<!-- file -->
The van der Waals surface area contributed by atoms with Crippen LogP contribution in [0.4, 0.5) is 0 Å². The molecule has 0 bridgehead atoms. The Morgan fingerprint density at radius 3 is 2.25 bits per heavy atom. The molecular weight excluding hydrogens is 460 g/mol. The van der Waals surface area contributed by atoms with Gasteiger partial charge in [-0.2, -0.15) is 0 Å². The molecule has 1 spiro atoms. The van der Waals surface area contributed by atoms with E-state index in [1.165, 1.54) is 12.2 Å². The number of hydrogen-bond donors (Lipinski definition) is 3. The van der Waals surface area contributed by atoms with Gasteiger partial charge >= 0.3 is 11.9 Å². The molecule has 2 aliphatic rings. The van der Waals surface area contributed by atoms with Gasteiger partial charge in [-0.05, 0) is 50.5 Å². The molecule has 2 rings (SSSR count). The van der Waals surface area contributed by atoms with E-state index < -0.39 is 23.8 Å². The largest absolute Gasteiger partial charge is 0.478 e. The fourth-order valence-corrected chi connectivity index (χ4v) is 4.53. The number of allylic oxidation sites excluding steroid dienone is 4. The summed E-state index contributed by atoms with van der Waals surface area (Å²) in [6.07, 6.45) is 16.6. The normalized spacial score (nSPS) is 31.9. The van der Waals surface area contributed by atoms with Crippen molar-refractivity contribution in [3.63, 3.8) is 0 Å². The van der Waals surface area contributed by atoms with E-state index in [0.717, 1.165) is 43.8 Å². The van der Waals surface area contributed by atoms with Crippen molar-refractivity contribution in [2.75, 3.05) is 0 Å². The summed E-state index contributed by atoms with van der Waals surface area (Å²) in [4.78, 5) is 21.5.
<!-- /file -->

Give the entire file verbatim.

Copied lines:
The van der Waals surface area contributed by atoms with Crippen LogP contribution in [0.4, 0.5) is 0 Å². The molecule has 0 bridgehead atoms. The Morgan fingerprint density at radius 3 is 2.25 bits per heavy atom. The molecular weight excluding hydrogens is 460 g/mol. The van der Waals surface area contributed by atoms with Gasteiger partial charge in [-0.2, -0.15) is 0 Å². The molecule has 1 spiro atoms. The van der Waals surface area contributed by atoms with E-state index in [1.165, 1.54) is 12.2 Å². The number of hydrogen-bond donors (Lipinski definition) is 3. The van der Waals surface area contributed by atoms with Gasteiger partial charge >= 0.3 is 11.9 Å². The molecule has 2 aliphatic rings. The van der Waals surface area contributed by atoms with Gasteiger partial charge in [-0.05, 0) is 50.5 Å². The molecule has 2 rings (SSSR count). The van der Waals surface area contributed by atoms with E-state index < -0.39 is 23.8 Å². The largest absolute Gasteiger partial charge is 0.478 e. The fourth-order valence-corrected chi connectivity index (χ4v) is 4.53. The number of allylic oxidation sites excluding steroid dienone is 4. The summed E-state index contributed by atoms with van der Waals surface area (Å²) in [6.07, 6.45) is 16.6. The normalized spacial score (nSPS) is 31.9. The van der Waals surface area contributed by atoms with Crippen molar-refractivity contribution in [3.63, 3.8) is 0 Å². The van der Waals surface area contributed by atoms with E-state index in [0.717, 1.165) is 43.8 Å². The van der Waals surface area contributed by atoms with Crippen molar-refractivity contribution in [2.75, 3.05) is 0 Å². The summed E-state index contributed by atoms with van der Waals surface area (Å²) in [4.78, 5) is 21.5.